Han Tang (“Dat­ing back to the Han and Tang dy­nas­ties”), the theme song sung by a singer named Sun Yi for the hanfu move­ment.

Wang says she en­cour­ages club mem­bers to

wear hanfu on tra­di­tional Chi­nese fes­ti­vals. For ex­am­ple, on ev­ery 12th of the sec­ond lu­nar month, or “flower fes­ti­val” — which, ac­cord­ing to Chi­nese folk­lore, is the birth­day of flow­ers — she holds cer­e­monies with her friends at Dam­ing Lake in Ji­nan dressed, of course, in hanfu. “I want to wear it in pub­lic so those who are cu­ri­ous about it, or the tra­di­tional eti­quette be­hind it, can learn about it. The re­vival of hanfu is not about turn­ing back the clock or about cos­play. It’s about pass­ing down the cul­ture of the largest eth­nic group in China, which runs from way back to an­cient times.” One as­pect of pass­ing on that mes­sage is mak­ing the most of the tech­nol­ogy at her dis­posal, and Wang says she of­ten takes pho­to­graphs when dressed in hanfu and posts them on Sina Weibo, China’s an­swer to Twit­ter. She has nearly 70,000 fol­low­ers there. A pi­o­neer in pro­mot­ing hanfu on the in­ter­net was the web­site han­fuhui.cn, which Liu Yin­hong, 27, set up four years ago and is now said to have more than 200,000 reg­is­tered users. Liu, of Shen­zhen, was well placed to make the mar­riage be­tween hanfu and new tech­nol­ogy work, hav­ing ear­lier been a pro­gram­mer for a soft­ware de­vel­oper and hav­ing coded web pages in his spare time. “At that time, Tieba was the largest on­line com­mu­nity for those who love hanfu and there was no web­site for it. I wanted to de­sign a plat­form on which tong­pao (a nick­name for hanfu lovers) could share pic­tures, or­ga­nize on­line ac­tiv­i­ties and post ar­ti­cles, all about hanfu.” The site soon branched out into an on­line dis­cus­sion board and shop­ping guide for all things hanfu. About 80 per­cent of the users 18 to 28 years old, Liu says. “The term hanfu ex­tends be­yond clothes, cov­er­ing other cul­tural trea­sures such as tea art, archery and the zither.” There are, of course, more tra­di­tional ways of prop­a­gat­ing the hanfu life­style, such as on pa­per. Chen Suyue, in a comic book called Jiao Ni Xue Guiju (“Teach your­self so­cial eti­quette”), has char­ac­ters dressed in hanfu dis­cuss in a hu­mor­ous way how to be­have ap­pro­pri­ately on cer­tain oc­ca­sions, es­pe­cially by adopt­ing tra­di­tional so­cial niceties that most peo­ple are un­aware of. Weav­ing cul­ture and cloth­ing into these sto­ries makes them more in­ter­est­ing for peo­ple of dif­fer­ent ages, Chen says. She says she started work­ing with the third Hanfu Cul­tural Fes­ti­val in Xi­tang in 2015 and needed to learn about the stan­dard shapes and struc­tures of Han at­tire.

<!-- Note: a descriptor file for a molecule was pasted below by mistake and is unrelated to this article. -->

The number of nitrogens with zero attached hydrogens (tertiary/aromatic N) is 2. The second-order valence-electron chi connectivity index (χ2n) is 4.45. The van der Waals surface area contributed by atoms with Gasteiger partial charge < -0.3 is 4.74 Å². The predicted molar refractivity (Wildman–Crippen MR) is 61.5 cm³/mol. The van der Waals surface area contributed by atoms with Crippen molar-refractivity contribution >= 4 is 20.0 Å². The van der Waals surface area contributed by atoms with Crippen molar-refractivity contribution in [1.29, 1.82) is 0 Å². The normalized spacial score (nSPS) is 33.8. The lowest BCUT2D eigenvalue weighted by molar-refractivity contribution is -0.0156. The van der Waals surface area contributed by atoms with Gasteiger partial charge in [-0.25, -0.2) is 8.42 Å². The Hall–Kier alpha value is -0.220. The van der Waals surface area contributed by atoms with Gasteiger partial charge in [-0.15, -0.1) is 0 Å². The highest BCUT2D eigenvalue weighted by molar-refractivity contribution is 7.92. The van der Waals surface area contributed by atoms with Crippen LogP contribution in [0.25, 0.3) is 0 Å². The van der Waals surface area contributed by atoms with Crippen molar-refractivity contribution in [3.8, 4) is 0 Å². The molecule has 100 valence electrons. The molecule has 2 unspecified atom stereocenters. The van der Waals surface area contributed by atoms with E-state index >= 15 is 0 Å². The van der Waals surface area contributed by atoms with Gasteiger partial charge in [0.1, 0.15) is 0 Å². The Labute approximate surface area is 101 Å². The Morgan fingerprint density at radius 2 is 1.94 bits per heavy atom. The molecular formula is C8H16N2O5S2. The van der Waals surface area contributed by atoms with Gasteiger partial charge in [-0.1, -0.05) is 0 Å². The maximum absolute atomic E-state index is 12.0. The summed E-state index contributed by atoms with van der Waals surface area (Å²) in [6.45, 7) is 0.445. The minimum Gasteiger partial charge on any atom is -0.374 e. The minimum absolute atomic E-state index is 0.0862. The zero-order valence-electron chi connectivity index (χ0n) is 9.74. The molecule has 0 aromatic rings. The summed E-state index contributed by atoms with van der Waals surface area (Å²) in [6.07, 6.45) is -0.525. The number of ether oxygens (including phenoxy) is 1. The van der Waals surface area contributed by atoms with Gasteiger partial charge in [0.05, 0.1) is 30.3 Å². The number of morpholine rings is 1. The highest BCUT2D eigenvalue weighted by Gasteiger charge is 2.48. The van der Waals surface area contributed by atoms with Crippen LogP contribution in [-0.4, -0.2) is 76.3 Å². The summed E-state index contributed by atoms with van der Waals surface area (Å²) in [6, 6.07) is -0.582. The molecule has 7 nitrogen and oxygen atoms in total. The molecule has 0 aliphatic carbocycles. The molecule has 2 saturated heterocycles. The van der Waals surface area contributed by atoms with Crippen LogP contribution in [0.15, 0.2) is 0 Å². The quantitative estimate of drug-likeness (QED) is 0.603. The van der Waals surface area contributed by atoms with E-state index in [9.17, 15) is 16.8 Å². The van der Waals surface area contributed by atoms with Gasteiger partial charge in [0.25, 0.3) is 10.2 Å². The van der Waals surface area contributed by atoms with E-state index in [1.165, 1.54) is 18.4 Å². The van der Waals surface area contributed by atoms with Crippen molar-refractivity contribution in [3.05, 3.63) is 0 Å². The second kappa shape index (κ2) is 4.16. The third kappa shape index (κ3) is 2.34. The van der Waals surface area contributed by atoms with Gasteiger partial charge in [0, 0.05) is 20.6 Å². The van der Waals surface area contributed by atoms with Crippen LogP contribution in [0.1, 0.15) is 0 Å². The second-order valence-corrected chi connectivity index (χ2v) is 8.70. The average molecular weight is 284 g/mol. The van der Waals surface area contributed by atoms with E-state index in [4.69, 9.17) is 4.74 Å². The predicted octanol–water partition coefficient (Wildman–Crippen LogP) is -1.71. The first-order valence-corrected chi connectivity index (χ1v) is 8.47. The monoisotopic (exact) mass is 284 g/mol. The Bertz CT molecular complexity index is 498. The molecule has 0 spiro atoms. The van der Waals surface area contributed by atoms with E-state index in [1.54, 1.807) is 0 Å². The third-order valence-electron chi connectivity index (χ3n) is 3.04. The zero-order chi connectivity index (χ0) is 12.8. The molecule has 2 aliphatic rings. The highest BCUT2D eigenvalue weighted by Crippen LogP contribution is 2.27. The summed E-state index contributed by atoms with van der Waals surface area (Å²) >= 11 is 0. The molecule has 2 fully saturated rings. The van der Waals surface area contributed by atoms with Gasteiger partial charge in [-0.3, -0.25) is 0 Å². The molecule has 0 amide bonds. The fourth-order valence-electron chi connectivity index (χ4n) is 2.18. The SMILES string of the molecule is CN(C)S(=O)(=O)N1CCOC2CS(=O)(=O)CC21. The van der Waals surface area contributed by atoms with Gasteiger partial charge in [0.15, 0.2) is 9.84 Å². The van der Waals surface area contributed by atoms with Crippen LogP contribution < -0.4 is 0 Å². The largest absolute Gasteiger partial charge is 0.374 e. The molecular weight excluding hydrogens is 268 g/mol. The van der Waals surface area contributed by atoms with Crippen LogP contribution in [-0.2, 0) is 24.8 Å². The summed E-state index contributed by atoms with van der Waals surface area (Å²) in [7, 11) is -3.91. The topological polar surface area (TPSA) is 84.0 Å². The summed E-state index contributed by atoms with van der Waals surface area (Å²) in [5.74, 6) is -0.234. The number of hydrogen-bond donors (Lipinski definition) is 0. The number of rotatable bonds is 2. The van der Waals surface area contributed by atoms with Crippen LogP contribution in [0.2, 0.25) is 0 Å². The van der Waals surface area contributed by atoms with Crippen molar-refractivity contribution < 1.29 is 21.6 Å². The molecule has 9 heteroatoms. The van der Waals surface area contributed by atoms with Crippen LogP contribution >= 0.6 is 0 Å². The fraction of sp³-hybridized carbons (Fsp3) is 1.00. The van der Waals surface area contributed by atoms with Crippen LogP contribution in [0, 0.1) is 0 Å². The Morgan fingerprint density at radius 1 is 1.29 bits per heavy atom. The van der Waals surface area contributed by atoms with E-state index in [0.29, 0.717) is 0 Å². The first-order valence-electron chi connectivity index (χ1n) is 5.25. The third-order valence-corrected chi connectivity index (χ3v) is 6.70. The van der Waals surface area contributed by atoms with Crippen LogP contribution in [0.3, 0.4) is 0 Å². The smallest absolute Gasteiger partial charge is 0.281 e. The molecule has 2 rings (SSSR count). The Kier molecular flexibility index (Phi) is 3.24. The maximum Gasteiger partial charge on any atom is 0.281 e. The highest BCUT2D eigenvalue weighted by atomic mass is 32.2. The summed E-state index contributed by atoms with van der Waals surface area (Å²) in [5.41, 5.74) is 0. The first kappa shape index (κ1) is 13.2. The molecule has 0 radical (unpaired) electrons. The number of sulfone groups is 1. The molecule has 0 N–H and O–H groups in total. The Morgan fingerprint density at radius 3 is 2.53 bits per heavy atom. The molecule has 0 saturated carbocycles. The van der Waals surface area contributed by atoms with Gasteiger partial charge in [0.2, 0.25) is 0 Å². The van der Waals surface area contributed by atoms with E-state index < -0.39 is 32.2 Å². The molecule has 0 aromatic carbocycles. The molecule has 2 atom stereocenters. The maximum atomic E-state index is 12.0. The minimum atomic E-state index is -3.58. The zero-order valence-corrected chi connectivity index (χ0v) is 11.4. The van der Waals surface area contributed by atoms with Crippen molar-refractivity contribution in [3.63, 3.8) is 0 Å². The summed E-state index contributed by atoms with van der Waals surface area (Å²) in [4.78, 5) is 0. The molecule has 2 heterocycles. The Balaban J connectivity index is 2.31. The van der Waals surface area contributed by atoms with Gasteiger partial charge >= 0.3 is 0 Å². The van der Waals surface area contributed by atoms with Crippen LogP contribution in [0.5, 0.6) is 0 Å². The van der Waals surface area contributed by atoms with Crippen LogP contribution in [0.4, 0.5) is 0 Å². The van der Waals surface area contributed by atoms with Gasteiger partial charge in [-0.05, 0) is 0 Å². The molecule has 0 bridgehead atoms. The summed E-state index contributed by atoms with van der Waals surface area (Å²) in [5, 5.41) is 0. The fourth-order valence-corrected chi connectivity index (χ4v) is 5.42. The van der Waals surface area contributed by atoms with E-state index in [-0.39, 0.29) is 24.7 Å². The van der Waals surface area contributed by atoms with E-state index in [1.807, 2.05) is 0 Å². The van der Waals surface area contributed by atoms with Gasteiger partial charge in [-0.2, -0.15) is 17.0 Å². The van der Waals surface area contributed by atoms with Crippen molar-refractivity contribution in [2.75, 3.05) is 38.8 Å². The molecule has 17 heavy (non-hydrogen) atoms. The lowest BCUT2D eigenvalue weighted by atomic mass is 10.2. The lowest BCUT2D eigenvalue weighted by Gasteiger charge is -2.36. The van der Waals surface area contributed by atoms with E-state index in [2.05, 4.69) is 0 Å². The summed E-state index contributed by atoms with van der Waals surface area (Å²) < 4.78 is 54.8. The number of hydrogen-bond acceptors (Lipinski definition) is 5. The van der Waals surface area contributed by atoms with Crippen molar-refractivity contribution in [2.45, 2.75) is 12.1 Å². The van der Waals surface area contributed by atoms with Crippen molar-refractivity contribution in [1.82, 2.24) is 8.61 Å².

“I thought de­sign­ing and paint­ing the car­toon posters for the fes­ti­val would be a cinch, but the or­ga­niz­ers saw things com­pletely dif­fer­ently.”

Just how dif­fi­cult her job was be­came clear to her when she pre­pared the main il­lus­tra­tion for the fes­ti­val: 16 men in feiyufu, clothes worn by the im­pe­rial guards of the Ming Dy­nasty (1368-1644).

“There was so much de­tailed stuff I had to learn. The hats, the col­lars, the pat­terns. … I re­vised them again and again, based on in­struc­tions from three hanfu ex­perts.”

Chen says the or­ga­niz­ers’ and ex­perts’ scrupu­lous­ness about ev­ery de­tail of hanfu im­pressed her, and she put hours into re­search­ing hanfu and putting it to prac­ti­cal ef­fect.

“I used to care only about whether the piece fit­ted me well or not. I couldn’t name its type and didn’t know any­thing about its cul­tural back­ground. Three years of work­ing with hanfu has turned me from a hanfu layper­son into a real tong­pao.”

She is now a mem­ber of the or­ga­niz­ing com­mit­tee of the hanfu cul­tural fes­ti­val and says it is a great op­por­tu­nity to bring greater co­he­sion to the tong­pao group na­tion­wide.

“I have re­ally been en­cour­aged to see so many peo­ple who share my pas­sion get to­gether to dress in hanfu. Some tong­pao trav­eled thou­sands of kilo­me­ters to take part. Some came with their par­ents and chil­dren, and some worked as vol­un­teers day and night, all be­cause of the hanfu and its glam­our.” Some­times when Chen trav­els she wears her

hanfu at­tire and once, when she went to Ja­pan, some of the lo­cals mis­took her garb for tra­di­tional Korean tra­di­tional cloth­ing, she says.

“In my view, hanfu should be de­vel­oped into a Chi­nese cul­tural sym­bol that can be given cur­rency world­wide.”


Hanfu is the tra­di­tional cloth­ing based on that worn by the coun­try’s eth­nic ma­jor­ity, the Han, 5,000 years ago.

clothes worn by the

Main il­lus­tra­tion for the third Hanfu Cul­tural Fes­ti­val in Xi­tang in 2015: Men in feiyufu im­pe­rial guards of the Ming Dy­nasty (1368-1644).

Wang Tian­jiao, hanfu afi­cionado.